The Impact of India’s Online Food Regulation: After the consumer complaints arises against the poor quality products and services of online food retailers, the Food Safety and Standards Authority of India (FSSAI) decided last week that it was about time to add more regulation to food e-commerce business in the country. E-commerce food companies or “Food Business Operators” (FBOs) are defined as businesses realizing their commercial activity on online channels. Then, e-commerce FBOs will have to comply with the schedule-I Regulation of 2011. In order to do so, they will have to get a license issued by the Central Licensing Authority for every stages of their supply chain.
What changes are to come due to India’s Online Food Regulation?
In accordance with the new guidelines issued by FSSAI called “Operations of e-commerce Food Business Operators,” the Indian entity precises that BFOs will not only have to licence their entire supply chain but also ensure that their delivery team is properly trained. This in order to preserve food safety of course.
Under the new measure, what the FSSAI consider supply chain includes: the company Headquarters, their manufacturers, the transportation service providers, the storage warehouse and the distribution process. “The last mile delivery” approach, is now a well known rule among online retailers worldwide, and having a well trained delivery team is crucial as the safety of food product is not compromised until it reaches the final consumer.
But India’s online food business retailers fall under even more obligations. Indeed, in order comply with FSSAI rules, they will have to ensure as well that their websites do not contains ambiguous information or worse, false claims. This includes the information about the sellers, the brands, the importers, or the manufacturers, as well as the images of food products.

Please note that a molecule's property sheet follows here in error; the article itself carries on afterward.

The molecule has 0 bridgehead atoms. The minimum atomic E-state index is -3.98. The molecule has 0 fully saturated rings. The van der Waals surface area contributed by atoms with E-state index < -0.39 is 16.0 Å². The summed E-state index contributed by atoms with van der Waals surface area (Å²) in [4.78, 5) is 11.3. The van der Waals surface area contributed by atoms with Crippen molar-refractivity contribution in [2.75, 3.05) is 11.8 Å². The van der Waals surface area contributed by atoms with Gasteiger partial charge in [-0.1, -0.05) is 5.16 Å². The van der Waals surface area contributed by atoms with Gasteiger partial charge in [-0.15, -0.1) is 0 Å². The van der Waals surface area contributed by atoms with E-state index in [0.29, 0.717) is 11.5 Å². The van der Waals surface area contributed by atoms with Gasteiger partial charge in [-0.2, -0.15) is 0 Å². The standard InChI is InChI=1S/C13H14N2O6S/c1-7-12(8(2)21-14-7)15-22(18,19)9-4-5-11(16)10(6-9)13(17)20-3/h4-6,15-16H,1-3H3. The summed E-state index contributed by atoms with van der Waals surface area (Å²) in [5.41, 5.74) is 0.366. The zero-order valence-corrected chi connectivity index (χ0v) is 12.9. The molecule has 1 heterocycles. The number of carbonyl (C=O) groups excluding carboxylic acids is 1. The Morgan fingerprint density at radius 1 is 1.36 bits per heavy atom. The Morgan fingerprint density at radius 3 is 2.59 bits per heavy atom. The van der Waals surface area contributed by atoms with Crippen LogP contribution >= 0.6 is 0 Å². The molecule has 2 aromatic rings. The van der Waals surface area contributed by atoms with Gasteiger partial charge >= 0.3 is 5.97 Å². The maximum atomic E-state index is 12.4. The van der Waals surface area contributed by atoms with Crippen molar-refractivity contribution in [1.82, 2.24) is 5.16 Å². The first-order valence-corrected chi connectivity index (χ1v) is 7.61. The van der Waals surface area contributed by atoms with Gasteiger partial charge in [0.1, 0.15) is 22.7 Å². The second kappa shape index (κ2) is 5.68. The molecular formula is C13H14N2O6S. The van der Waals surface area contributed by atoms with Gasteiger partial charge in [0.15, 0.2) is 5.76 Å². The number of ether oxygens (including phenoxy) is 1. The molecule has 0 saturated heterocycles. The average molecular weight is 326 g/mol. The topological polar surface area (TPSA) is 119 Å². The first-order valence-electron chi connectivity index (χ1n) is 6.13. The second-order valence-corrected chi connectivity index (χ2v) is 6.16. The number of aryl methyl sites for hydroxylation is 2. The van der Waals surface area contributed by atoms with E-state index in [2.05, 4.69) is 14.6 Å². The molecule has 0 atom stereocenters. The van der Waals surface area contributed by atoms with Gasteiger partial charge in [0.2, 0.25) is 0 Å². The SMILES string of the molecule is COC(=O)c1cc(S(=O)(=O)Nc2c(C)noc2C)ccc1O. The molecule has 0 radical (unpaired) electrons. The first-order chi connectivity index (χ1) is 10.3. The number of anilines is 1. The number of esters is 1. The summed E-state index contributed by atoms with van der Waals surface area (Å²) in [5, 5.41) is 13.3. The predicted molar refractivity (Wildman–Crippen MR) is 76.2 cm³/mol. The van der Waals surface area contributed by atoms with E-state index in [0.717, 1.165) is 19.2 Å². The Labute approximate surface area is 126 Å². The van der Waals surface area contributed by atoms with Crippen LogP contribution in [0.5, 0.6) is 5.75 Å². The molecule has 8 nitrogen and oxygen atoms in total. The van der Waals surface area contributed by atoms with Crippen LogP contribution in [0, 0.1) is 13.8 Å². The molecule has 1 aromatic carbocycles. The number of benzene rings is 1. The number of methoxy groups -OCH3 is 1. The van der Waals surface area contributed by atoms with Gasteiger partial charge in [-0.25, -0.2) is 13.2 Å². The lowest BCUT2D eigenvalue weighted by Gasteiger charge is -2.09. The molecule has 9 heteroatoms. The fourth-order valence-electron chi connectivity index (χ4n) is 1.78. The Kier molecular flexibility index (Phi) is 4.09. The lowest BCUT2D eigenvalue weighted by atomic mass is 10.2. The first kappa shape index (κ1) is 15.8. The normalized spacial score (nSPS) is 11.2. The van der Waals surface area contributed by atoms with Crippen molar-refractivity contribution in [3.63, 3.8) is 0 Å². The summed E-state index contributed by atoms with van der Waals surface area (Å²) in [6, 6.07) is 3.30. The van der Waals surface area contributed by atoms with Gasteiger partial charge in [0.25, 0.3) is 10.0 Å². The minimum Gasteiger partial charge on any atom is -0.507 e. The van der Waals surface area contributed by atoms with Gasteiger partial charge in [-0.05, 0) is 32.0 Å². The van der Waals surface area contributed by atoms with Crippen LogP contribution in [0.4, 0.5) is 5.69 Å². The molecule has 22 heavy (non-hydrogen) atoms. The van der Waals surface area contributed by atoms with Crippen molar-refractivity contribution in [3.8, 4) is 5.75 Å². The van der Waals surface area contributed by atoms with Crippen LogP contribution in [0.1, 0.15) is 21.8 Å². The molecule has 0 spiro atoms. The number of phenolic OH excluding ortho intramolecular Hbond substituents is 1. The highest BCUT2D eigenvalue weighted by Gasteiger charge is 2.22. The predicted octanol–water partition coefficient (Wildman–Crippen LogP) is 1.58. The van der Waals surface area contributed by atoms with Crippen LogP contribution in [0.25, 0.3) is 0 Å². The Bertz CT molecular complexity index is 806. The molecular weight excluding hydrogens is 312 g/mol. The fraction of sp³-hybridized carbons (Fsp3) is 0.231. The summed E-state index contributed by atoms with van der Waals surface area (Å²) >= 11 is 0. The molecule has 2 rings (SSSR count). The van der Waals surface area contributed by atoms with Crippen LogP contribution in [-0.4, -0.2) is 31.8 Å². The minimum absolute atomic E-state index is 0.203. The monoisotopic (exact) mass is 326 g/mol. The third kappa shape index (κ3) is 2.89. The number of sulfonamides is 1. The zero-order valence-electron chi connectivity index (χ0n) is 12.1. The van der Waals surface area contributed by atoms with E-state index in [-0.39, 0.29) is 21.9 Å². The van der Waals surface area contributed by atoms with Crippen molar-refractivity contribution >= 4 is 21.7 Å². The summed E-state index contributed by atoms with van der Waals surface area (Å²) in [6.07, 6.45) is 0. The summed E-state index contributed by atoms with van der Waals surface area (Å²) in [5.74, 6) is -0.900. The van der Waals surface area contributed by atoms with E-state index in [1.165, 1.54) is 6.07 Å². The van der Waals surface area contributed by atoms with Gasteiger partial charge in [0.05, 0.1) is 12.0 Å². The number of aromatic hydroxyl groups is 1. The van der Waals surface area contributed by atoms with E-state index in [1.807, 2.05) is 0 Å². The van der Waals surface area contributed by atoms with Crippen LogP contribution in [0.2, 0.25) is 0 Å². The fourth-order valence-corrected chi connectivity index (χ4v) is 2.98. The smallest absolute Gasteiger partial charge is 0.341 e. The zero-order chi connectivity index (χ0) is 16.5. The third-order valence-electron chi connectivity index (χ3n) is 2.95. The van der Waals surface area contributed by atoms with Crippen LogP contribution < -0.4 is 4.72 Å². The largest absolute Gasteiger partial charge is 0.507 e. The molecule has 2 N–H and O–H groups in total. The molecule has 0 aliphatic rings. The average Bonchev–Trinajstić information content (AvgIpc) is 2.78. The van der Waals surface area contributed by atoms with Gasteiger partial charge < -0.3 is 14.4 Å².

That’s not all: from now on, FBOs will have to specify on their platform, that the responsibility for violating the FSS Act and its rules is now in their hands. As for the supply chain part, the FSSAI declared that all online food sellers in India will need to sign an agreement with the above mentioned third-party involved to prove that they really comply with the new FSSA Act and its resulting rules and regulations.
Also, if any consumer complaint occurs, FSSAI ordered that the online seller will be obligated to promptly report it to the concerned entity (either food industrial/importers/sellers, or brand owners) who would then be responsible for finding a quick solution to solve the problem. Finally, in the event that there is a recall on a product that does not comply with the new FSSAI Act, the FBOs should completely and immediately remove the item from their platform.
Amazon attempts to change the game
If India is taking a step further to a better online food regulation, it is for a good reason. First, it is to please customers and ensure they consume healthy food even if ordered online. But it is also about to make a major move. Indeed, until now, online retailers like Flipkart, Snapdeal and the giant Amazon have been running their e-commerce activities like simple marketplaces on which only Indian-owned entities can sell products. They had no authorization for selling the food products itself.
However, the Indian government decided in February 2016 to allow 100% foreign investment in the food retail business. Their action is limited though, as they can only sell processed food uniquely made in India. Thus, things are about to change in Indian online food retail world. Wasting no time, Amazon applied for the right to invest $500 million in an independent and sovereign entity that would store local food items and sell them online. They would then be the 1st foreign online retailer to enter the sector.